Prince Charles officially launched the new Balmoral subsea test centre in Aberdeen in October last year. Over 100 people attended the event in Loirston, as the £20m test centre opened its doors for the first time. It was constructed in less than two years and includes 23 pressure vessels, a 40t lifting crane and bespoke remote monitoring software.

The centre will allow oil and gas companies to test out a whole range of technologies, in particular facilitating pressure valves and other equipment essential to the growing deepwater market. The new centre, which Prince Charles described as a “wonderful example” of innovation, can now provide independent testing of subsea equipment to 7,000msw equivalent.

The testing facility should create a centre of excellence for Aberdeen, as Balmoral’s engineering and projects director Fraser Milne explains.

Molly Lempriere: What sort of facilities are there in the new test centre?

Fraser Milne: In the new test centre there are 23 pressure vessels. They go down to about 5,000m, and we do have some smaller vessels. We have various pressure vessels for all depths and all sizes of products.

Mostly these carry out performance testing; we get a lot of sub-contractors coming in with products that are going down to the seabed. They want to put them under the same operating pressures that they’re going to see in service, and ensure that their product performs as expected and there are no unforeseen leaks.

Some of them are electrical products, and they want to see if water can get into the electrics and make the products fail. So they want to make sure that everything that goes into the sea is going to work first time.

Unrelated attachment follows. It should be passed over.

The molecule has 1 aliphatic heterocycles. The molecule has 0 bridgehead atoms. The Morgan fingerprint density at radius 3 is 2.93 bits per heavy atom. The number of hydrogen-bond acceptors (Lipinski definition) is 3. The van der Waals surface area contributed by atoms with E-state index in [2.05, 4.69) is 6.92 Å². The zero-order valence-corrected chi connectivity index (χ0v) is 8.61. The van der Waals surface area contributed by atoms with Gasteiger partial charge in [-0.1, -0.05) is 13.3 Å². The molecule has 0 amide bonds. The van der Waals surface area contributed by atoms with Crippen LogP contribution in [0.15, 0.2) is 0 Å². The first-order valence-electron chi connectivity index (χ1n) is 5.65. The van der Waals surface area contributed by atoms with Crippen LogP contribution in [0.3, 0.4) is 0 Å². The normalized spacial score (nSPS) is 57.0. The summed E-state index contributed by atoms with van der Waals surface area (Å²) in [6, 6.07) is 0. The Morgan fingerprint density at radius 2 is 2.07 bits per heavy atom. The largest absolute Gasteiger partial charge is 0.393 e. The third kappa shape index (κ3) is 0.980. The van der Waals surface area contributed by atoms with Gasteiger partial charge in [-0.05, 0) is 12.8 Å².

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ML: You’ve designed bespoke software as part of the test centre. Could you tell me a little bit about that?

FM: One of the issues that we had on the test centre was that you want to be able to track everything. In the olden days there were no recorders on every pressure vessel, or manual recording instruments at every pressure vessel. So what we decided was that we want to get away from all that old technology and build bespoke software that would monitor the vessels, monitor pressure, temperature, time of the products going in.

When they’re under test, technologies can be monitored from anywhere in the world from a data access portal, as well as it going onto digital screens within the factory. These allow you to see in real time if there’s anything going wrong within the pressure vessel of a customer’s product or even one of our products. I can even monitor what’s going on in the pressure vessels from home on my iPhone, which is something new.

Predominantly the software uses the Internet of Things, but we used a local contractor called Codify who are a software design house within Aberdeen. It was a collaboration with them to design the software, and then there was another company that did all the background controls that actually run the vessels.

ML: It was built in less than two years, which seems like a phenomenally short period of time. Were there any particular challenges surrounding the construction?

FM: Yes, some huge challenges. Aberdeen is named the Granite City, because the whole town is built on granite. When we’re trying to drill 50m into the ground we’re going into 50m of granite, so we had to use a significant amount of explosives to displace the granite and allow us to put the vessels in.

Drilling these holes would have been possible in the past, but without the level of control needed. What you have to remember is that we built this facility in close proximity to all the other factories. So when we’re talking about using dynamite to blow holes, you can picture a wild explosion, but it’s all very precise, very controlled, which allows us to build the facility and the holes within close proximity to the other buildings without any risk to their personnel or equipment.